Author and historian Kerriann Flanagan Brosky has found an engaging way to teach local history: add in ghosts. With her partner Joe Giaquinto, she has made a specialty of investigating historic hauntings across Long Island. On the latest episode of The Long Island History Project, she shares her experiences with the paranormal and how it’s affected her everyday life. Continue reading
Volunteer fire departments have existed on Long Island since the 1800s, many of them growing out of the great estates that lined the Great South Bay. Fast forward to the 1990s, when a group of firefighters in Islip decide to form their own museum to preserve this history.
Tom Rinelli, historian of the Islip Town Fire & EMS Museum, tells this story on the latest episode of The Long Island History Project. We discuss vintage fire trucks, notable fires, strange devices, and the challenge of building and running an all-volunteer museum with no taxpayer dollars. Continue reading
With the story of the Culper Spy Ring enjoying a renaissance, we talk with Margo Arceri of Strong’s Neck in Setauket, Long Island, who heard the story of from the great-great-granddaughter of one of the spies herself. She went on to found Tri-Spy Tours and Culper Spy Day while also working with the Three Village Historical Society.
As a bonus, we also had Danielle Campbell join the conversation. Danielle is an anchor and reporter for News 12 Long Island and produces the Long Island’s Hidden Past segment for the cable channel. Continue reading
Behind every great woman is another great woman and Natalie Naylor is bringing them all to light. Her book Women in Long Island’s Past (History Press, 2012), highlights the accomplished and acclaimed women who have been connected to Long Island over the centuries.
From early Algonquian sunksquaws to 20th century suffragists, from First Ladies to famous flyers, Natalie gives us a wide-ranging look at what women have accomplished on the Island. Just some of the notables include Julia Gardiner Tyler, Ethel Roosevelt Derby, Elinor Smith, and Barbara McClintock. Continue reading
From 1959 to 1973, the Long Island Ducks brought their signature style of hockey to the Long Island Arena in Commack. Aggressive, hard-nosed, and always entertaining, they remain a point of local pride. They’ve also entered the popular culture. Paul Newman’s character in the 1977 movie Slap Shot was based on Duck’s captain John Brophy.
Chris Vaccaro, director of the Sufolk Sports Hall of Fame, relates the history of the Duck franchise within the context of the Eastern Hockey League and the sports cutlure of the time. As an added bonus, Connie Currie shares her own first-hand experiences attending Ducks games in the 1960s. Continue reading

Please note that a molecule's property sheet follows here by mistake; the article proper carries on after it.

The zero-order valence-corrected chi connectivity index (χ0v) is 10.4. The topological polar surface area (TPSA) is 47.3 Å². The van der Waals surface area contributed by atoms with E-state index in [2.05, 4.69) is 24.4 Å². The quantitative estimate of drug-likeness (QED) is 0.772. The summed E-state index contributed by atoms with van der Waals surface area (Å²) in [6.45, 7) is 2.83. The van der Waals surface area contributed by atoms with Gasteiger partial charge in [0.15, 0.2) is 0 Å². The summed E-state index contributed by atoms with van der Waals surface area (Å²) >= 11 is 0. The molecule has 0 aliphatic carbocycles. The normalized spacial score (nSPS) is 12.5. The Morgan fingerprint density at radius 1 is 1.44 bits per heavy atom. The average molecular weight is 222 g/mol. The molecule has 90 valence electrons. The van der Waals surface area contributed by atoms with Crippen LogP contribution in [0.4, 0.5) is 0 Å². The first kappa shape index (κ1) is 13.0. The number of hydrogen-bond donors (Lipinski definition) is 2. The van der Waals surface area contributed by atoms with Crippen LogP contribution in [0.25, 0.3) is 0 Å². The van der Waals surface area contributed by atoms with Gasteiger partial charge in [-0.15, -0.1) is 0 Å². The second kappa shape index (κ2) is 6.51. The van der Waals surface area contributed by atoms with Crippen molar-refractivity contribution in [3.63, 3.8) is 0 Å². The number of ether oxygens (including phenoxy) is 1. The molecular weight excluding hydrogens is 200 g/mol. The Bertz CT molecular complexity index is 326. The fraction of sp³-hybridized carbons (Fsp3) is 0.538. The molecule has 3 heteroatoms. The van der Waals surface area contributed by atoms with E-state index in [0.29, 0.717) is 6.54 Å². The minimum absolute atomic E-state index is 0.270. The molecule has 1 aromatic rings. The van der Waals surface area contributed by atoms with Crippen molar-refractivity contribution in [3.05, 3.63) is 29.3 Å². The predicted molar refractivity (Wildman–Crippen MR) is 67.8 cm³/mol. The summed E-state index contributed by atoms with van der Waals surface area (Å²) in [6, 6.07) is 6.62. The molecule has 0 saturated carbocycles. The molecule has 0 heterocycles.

The Culper Spy Ring has taken hold of the public imagination in recent years. From the work of historian Alexander Rose to the AMC series Turn, this story of a tight-knit group of Long Island natives spying for George Washington during the Revolution provides a compelling narrative.
On the latest episode of the Long Island History Project, we take a closer look at the primary sources that help document the Culper story. Kristen Nyitray, Director of Special Collections and University Archives at Stony Brook University, and Chris Filstrup, former Dean of SBU Libraries, discuss their pursuit and acquisition of two letters by George Washington to Benjamin Tallmadge about the operations of the spy ring. We also discus how the letters helped form closer ties among community groups involved in interpreting and promoting this fascinating aspect of Long Island history. Continue reading
In 1960s Sayville, Long Island, no woman editor had ever run the hometown paper.
Then Mary Lou Cohalan and her friend Joann O’Doherty took over the Suffolk County News.
What followed was a crash course in journalism, politics, and crisis management set against the Vietnam War and the rapidly expanding suburbs in the town of Islip. Continue reading
Henry Livingston came to Babylon in 1869 and founded the South Shore Signal. He made an immediate splash advocating for Babylon to split from the town of Huntington and went on to lead the newspaper into the 20th century.
On this episode of The Long Island History Project, Babylon Town Historian Mary Cascone relates the history of the paper: it’s influence, evolution, and style. We also trade stories of newspaper research, microfilm readers, and the glory of digitized collections. Luckily, the South Shore Signal has gone to newspaper heaven and can now be fully searched through the New York State Historic Newspapers site. Continue reading
What can bottles teach us about history? Mark R. Smith’s antique bottle collection preserves the memory of once-ubiquitous dairies, downtown pharmacies, and long-forgotten resort hotels.
On this episode of The Long Island History Projet, Mark fills us in: where to dig for bottles, what the labels tell us, and how to research what you find.
Newsday has helped shape the development of Nassau and Suffolk counties since its first edition rolled off the presses in 1940. And it never would have happened without the unique marriage of Alicia Patterson and Harry Guggenheim.
Learn the backstory of Long Island’s paper of record, as told by former Newsday reporter Bob Keeler. Bob spent years researching the lives of Alicia, Harry, Bill Moyers, and all those involved in Newsday‘s first half-century.
His book Newsday: A Candid History of the Respectable Tabloid, published in 1990, is required reading for anyone interested in Long Island, journalism, and post-WWII politics. Continue reading